Gingivitis is an inflammation of the gums. This inflammation is primarily caused by plaque buildup on the teeth arising from bacterial infections. There are also some secondary causes that we will address later in this article. Gingivitis itself is not a severe periodontal disease as many have misunderstood it to be. However, if left untreated, it can develop into more severe periodontitis. Many adults are affected by gingivitis at some point in their lives. It has mild symptoms that can be easily diagnosed and treated, so that there are no further complications. 

Causes Of Gingivitis 

Gingivitis is caused by the buildup of plaques on the teeth. These plaques are formed when the bacteria in the mouth interact with carbohydrates from starchy foods. It could also be an interaction with acids and other food debris. 

Plaques can harden into tartar at the base of the teeth, near the gum. The tartar can be felt with your tongue or viewed in a mirror. They cause gum tissue infection, which makes the binding of the teeth to the gum loosen. If proper care is not administered, the teeth may eventually fall off.

Some other causes and risk factors of gingivitis include:


Regular smokers are at higher risk of gingivitis than their Non-smoking counterparts. 


Diseases such as cancer and diabetes increase the chances of inflammation in the mouth.


The tendency for inflammation increases with age. The older you get, the greater the odds of you having gingivitis.

Genetic Factors

If either or both of your parents had gingivitis, then you’re likely to develop it too since you must’ve inherited their genes.

Crooked Teeth

Crooked teeth reduce brushing and flossing efficiency, thus allowing plaques to form and grow. 

Hormonal Changes

At puberty, pregnancy and menopause, the gums might become very sensitive. This also increases the chances of inflammation in the mouth. 

Poor nutrition

Vitamin C deficiency can lead to gum and dental diseases like periodontitis. 

Dry mouth

Insufficient saliva in the mouth allows plagues to form without resistance.

Signs And Symptoms of Gingivitis 

Mild cases of gingivitis have fewer or no symptoms at all. However, when it gets more serious, some obvious signs are;

  • Gum inflammation and discoloration
  • Gum bleeding while brushing and flossing
  • Soft, tender and swollen gums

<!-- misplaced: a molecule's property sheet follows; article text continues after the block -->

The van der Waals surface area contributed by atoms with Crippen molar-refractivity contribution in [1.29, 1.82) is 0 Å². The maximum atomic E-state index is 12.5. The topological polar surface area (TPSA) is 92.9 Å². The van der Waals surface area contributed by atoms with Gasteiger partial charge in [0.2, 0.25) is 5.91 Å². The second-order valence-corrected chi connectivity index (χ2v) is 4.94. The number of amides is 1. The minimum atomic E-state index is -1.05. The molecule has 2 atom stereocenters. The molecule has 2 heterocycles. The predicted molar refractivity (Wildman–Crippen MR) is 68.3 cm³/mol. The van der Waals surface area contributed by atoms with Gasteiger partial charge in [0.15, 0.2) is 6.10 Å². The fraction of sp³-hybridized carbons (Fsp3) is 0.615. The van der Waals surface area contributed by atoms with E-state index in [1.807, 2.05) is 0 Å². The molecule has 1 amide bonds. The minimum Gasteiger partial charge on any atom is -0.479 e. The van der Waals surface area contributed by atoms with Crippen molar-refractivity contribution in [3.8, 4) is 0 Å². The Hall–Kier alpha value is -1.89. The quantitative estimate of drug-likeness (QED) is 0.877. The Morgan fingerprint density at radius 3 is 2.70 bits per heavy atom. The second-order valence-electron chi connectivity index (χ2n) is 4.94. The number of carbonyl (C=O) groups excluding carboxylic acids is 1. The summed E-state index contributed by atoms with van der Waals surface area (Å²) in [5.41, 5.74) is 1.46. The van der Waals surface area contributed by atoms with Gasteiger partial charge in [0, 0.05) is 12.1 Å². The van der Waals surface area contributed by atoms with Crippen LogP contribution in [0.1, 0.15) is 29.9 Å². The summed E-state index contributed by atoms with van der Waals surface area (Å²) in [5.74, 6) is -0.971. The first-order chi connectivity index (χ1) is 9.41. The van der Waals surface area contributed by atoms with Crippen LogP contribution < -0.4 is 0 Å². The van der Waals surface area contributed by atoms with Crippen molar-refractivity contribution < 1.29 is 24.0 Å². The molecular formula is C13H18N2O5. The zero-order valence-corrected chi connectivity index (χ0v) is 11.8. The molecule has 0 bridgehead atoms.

• Loose teeth 
  • Bad breath even after brushing–halitosis
  • Sensitive teeth 
  • Chewing pains
  • Painful and receding gums

Prevention Of Gingivitis

Gingivitis can be easily prevented by straightforward methods. The processes may seem extreme and complex, but they are not. Some ways to prevent gingivitis are;

Observing Good Oral Hygiene

You should brush your teeth at least twice every day–every morning before meals and at night before going to bed. And floss your teeth regularly. Flossing before brushing helps to remove hidden bacteria. However, if you have some further complications, brush and floss your teeth based on your doctor’s instructions. You should also rinse your mouth regularly with an antiseptic mouthwash. And don’t forget to change your toothbrush every three months. 

Visiting Your Doctor Regularly

Ensure to see your doctor every six months for your medical checkups. This is especially important if you have risk factors that increase your chances of developing gingivitis. Some risk factors are genetics, underlying medical conditions, and health complications. If you do, you should visit your doctor more than twice yearly. 

Treatment Of Gingivitis 

Proper oral hygiene can help cure the disease successfully at home if the condition is diagnosed early enough. However, if the home treatment proved abortive or there are some complications, you will have to visit a dentist for professional care. Dentists administer treatment by:

  • Medication
  • Periodontal Surgery


There are various medications which you can use to treat gingivitis. To know if the medications are effective, they should possess some or all of the following:

  • Chlorhexidine

An antimicrobial that controls plaque and gingivitis in the mouth. 

  • Doxycycline

An antibiotic that prevents tooth damage caused by enzymes. 

  • Hydrogen peroxide

An antiseptic that helps relieve minor mouth irritation. 

  • Stannous Fluoride

Helps prevent plaque, cavities and tooth decay

  • Delmopinol

Forms a barrier on the teeth and gum surface preventing plaque formation. 

  • Minocycline

It helps to prevent bacteria growth and the formation of plaque. 

Periodontal Surgery 

This is a procedure to restore the look of your teeth, gums, and bone which were damaged due to severe gum disease. The following are some dental surgery options that your doctor might recommend to you

  • Dental crown lengthening
  • Gum flap surgery
  • Gum grafting
  • Boone and tissue graft 
  • Soft tissue graft


Gingivitis is not a deadly infection nor a horrible medical condition, as the name might have appeared to you. It is a minor infection that, if adequately managed, can prevent it from developing into Periodontitis, which is much worse. Simple oral hygiene is your best bet for dealing with gingivitis. Brush your teeth at least twice every day and floss regularly, and most importantly- visit your dentist!